National Theme:

"Preserve the Past, Enhance the Present, Invest in the Future"


Ephraim McLean Chapter





Chapter Officers

Chapter History

Chapter Meetings

Patriot Ancestors







The Ephraim McLean Chapter of the Daughters of the American Revolution began in the minds of Lucretia Sinclair and Kenneth Covington, descendants of Ephraim McLean, in 1974.  After a year of discussion with other people who were interested in an organization to honor their ancestors, who were instrumental in the founding our country, the organization was planned under the able direction of Mrs. Margaret Brandon, organizing secretary, and completed under the guidance of Mrs. Glover Baker as organizing secretary.


In August 1975, 12 members and visitors met at the home of Lucretia Sinclair for the first meeting and installation of officers.  Mrs. Joseph Curtis Matthews, state regent, Miss Maude Grigg, state genealogy chairman, and Mrs. Glover Baker were in attendance.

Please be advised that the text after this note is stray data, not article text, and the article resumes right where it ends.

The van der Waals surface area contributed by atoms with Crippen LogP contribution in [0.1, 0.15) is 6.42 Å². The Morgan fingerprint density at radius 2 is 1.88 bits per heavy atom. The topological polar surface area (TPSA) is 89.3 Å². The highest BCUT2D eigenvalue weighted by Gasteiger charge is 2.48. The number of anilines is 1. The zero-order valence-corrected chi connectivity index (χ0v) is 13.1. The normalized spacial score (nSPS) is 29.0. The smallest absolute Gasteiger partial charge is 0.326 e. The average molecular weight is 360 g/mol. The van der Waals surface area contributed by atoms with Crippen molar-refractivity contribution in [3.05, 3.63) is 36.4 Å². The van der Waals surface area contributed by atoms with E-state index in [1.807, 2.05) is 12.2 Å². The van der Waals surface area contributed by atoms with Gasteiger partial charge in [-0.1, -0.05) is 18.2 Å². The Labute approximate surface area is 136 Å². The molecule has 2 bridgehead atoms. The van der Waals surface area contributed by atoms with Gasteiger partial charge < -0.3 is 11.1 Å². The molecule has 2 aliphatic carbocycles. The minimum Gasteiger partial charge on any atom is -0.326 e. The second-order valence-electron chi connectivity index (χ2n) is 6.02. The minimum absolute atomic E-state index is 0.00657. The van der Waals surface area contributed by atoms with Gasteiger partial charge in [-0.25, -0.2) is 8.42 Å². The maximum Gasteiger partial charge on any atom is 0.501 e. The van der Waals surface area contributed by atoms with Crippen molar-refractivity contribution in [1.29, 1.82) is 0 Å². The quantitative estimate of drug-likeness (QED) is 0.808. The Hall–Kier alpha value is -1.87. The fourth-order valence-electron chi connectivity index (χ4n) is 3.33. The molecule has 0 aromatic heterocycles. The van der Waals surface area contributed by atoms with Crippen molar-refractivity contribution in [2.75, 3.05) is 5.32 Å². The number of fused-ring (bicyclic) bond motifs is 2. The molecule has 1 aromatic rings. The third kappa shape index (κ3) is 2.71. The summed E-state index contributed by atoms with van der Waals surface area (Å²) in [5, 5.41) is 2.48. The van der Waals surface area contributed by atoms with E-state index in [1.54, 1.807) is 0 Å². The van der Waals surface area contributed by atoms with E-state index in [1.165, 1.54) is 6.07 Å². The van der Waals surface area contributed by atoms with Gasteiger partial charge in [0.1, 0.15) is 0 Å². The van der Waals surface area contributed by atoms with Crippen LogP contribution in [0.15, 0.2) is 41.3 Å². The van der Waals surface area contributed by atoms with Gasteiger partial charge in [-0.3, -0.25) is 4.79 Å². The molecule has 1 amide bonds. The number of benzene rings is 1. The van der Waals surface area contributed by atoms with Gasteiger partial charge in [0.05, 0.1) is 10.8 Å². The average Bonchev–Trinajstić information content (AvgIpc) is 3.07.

Officers installed were Lucretia Sinclair, regent; Frances Jane Moore, vice regent; Edwinna Stricklin, secretary, Mary Beckham, treasurer, Peggy Clemmons, registrar, Mary Cole Cross, chaplain, and Gloria Moore, historian.


The chapter marked the grave of Ephraim McLean in Greenville, Kentucky, in June 1977, and the grave of Isaac Horton in Wayne County, Tennessee, on June 1, 1986.


The DAR Good Citizen Award continues to be presented each year with a $100 scholarship awarded to a senior from Wayne County High School, Collinwood High School, and Frank Hughes School, the three high schools in Wayne County, TN.


The chapter placed a plaque in the Wayne County Courthouse on April 20, 2002, containing the names of Revolutionary War veterans who later lived in Wayne County, TN.


On May 21, 2005, the chapter erected a marker on the lawn of the Wayne County Courthouse in memory of our Revolutionary ancestors and in honor of future generations of patriotic Americans.